Kin Kin school is slow food champion
KIN Kin State School has become one of the 18 new recipients of Slow Food Noosa's Snail of Approval Awards.
Joining a host of restaurants, cafes, farmers, food producers, chefs and artisans amount to nearly 80 member of the movement, the school not only grows fresh food produce in its garden, the pupils become part of a Friday lunch session, as part of the school curriculum.
Pupils Lilly Diggins and Fynn Uechtritz joined school gardener and educator Keith Gilbert to celebrate the awards at long-standing Snail of Approval recipient Padstow's in Noosa Junction on Monday, joining 15 other new Snail of Approval recipients to pick up the certificates.
"The school been running the kitchen and garden for over seven years; it's been written into the school curriculum,” Mr Gilbert said.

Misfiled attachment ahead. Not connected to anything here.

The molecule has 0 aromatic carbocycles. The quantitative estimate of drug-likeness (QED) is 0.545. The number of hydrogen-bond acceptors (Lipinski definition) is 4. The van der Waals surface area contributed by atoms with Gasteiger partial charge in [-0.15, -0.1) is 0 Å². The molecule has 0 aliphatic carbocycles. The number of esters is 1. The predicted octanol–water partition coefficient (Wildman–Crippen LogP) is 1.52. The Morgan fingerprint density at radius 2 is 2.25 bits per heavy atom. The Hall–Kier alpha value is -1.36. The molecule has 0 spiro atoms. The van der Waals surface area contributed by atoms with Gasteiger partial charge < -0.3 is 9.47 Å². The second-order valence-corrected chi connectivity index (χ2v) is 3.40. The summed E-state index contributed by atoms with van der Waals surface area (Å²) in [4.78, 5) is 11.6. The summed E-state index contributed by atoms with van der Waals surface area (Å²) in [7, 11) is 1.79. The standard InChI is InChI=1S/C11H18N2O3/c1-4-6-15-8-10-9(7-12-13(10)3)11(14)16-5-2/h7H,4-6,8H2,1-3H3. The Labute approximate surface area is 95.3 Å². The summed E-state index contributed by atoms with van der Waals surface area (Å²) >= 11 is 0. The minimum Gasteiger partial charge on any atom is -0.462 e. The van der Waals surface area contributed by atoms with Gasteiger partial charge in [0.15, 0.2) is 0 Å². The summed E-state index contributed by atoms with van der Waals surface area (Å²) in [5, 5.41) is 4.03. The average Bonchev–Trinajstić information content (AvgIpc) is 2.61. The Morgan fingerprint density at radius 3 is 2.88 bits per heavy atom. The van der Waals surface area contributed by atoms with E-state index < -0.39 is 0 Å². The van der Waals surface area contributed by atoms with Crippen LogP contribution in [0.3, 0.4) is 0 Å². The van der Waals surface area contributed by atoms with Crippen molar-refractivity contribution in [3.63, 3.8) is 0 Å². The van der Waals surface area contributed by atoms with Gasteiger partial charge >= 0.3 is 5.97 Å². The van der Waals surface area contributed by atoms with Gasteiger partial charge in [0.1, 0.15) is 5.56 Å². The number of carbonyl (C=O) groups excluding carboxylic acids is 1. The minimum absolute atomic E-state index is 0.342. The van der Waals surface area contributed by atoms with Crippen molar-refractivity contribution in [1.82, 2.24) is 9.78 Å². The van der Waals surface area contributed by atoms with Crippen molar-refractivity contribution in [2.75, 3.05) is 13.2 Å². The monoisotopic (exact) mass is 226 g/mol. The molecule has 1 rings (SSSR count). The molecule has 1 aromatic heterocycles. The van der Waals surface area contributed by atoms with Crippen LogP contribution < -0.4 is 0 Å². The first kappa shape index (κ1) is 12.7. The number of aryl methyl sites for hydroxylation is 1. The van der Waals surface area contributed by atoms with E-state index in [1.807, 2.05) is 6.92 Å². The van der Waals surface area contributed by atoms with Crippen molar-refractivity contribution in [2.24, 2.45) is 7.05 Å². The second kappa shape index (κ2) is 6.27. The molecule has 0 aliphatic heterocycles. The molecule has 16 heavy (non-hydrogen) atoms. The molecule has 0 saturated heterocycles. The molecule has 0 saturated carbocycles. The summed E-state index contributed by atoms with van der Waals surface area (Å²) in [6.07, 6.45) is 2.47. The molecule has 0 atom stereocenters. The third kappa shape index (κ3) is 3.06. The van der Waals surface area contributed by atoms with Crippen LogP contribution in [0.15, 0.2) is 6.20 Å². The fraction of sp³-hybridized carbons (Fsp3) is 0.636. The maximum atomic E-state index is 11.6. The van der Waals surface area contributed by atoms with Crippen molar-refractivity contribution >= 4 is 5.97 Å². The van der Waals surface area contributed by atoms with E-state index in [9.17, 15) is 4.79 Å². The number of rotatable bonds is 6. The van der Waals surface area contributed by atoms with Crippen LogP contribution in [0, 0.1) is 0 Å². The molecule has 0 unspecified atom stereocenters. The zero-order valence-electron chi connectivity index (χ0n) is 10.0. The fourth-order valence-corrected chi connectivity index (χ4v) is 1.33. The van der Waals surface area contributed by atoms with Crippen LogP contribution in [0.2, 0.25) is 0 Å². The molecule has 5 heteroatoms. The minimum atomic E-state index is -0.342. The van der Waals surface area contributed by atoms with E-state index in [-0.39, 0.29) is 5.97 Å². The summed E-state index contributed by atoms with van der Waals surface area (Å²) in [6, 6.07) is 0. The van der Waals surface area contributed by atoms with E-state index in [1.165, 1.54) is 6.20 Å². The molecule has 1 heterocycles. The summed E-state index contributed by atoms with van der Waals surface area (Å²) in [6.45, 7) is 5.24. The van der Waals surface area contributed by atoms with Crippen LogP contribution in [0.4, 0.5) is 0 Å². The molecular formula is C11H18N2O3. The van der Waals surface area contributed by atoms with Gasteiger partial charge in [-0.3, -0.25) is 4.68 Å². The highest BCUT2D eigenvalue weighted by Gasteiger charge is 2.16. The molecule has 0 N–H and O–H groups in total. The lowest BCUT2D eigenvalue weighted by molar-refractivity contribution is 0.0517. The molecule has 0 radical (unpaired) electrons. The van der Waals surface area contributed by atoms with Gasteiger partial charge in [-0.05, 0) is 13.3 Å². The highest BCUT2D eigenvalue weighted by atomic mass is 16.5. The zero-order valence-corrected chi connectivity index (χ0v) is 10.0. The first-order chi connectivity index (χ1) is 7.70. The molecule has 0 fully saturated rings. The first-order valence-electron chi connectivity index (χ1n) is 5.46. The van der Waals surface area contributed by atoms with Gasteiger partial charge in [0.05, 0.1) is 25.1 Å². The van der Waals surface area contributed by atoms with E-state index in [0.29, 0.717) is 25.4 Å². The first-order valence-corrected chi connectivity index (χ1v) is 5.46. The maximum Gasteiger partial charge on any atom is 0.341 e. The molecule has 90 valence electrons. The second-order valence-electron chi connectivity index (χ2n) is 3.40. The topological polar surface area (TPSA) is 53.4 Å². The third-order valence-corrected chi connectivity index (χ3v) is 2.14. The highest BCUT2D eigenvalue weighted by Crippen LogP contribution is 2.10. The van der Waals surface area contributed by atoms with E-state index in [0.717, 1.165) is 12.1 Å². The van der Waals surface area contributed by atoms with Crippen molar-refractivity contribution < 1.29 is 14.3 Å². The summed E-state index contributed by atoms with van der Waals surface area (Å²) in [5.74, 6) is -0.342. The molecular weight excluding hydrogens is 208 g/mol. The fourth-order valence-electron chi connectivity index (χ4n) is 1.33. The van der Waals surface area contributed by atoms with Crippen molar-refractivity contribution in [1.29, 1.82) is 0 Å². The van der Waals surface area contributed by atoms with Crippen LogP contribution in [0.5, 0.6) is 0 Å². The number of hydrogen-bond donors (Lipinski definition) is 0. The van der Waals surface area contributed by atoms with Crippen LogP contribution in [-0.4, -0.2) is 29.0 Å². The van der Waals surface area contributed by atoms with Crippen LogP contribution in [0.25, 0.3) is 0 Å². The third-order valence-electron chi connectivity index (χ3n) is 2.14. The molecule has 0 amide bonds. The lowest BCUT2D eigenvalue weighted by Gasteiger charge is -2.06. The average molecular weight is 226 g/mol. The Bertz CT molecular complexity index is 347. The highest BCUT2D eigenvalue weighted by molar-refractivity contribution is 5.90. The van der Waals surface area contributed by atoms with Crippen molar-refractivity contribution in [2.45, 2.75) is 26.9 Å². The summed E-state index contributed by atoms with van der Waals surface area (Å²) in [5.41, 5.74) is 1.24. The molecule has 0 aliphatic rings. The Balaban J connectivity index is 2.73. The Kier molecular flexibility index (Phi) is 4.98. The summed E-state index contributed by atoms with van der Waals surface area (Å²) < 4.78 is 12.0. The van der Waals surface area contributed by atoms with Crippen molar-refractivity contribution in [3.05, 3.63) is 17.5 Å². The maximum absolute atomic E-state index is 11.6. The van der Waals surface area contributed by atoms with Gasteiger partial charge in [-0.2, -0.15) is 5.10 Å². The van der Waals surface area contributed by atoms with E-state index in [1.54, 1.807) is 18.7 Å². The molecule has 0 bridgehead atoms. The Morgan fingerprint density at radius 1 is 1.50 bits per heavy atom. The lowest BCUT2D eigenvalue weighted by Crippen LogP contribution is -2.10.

"Every Friday the kids help prepare and share a community lunch.
"They know the value of not eating fast food and growing your own food. It has become a model for us.
"It has been documented that the kids are happier - and happier to attend school.”
Slow Food Noosa President Erika Hackett said she was proud the local group of volunteers had managed to launch the Australian-first initiative, which was based on similar programs operated by other Slow Food groups in Italy, Bali and America.
"In just six months, we have almost 80 recipients - all receiving the Snail of Approval,” she said.
The Slow Food Noosa convivium, the first in Australia, attracts members from Caloundra to the Fraser Coast.
"Kin Kin State School has a very strong commitment to fostering an understanding and respect for food as a core part of its values,” Ms Hackett said.
"It was the first school in Queensland to receive funding from the Stephanie Alexander School Kitchen Garden Program and the children from all grades are actively involved in growing, nurturing, harvesting, preparing and cooking ingredients from their garden for the weekly lunch at Kookaburra Kafe, which is run by the children and open to the public.”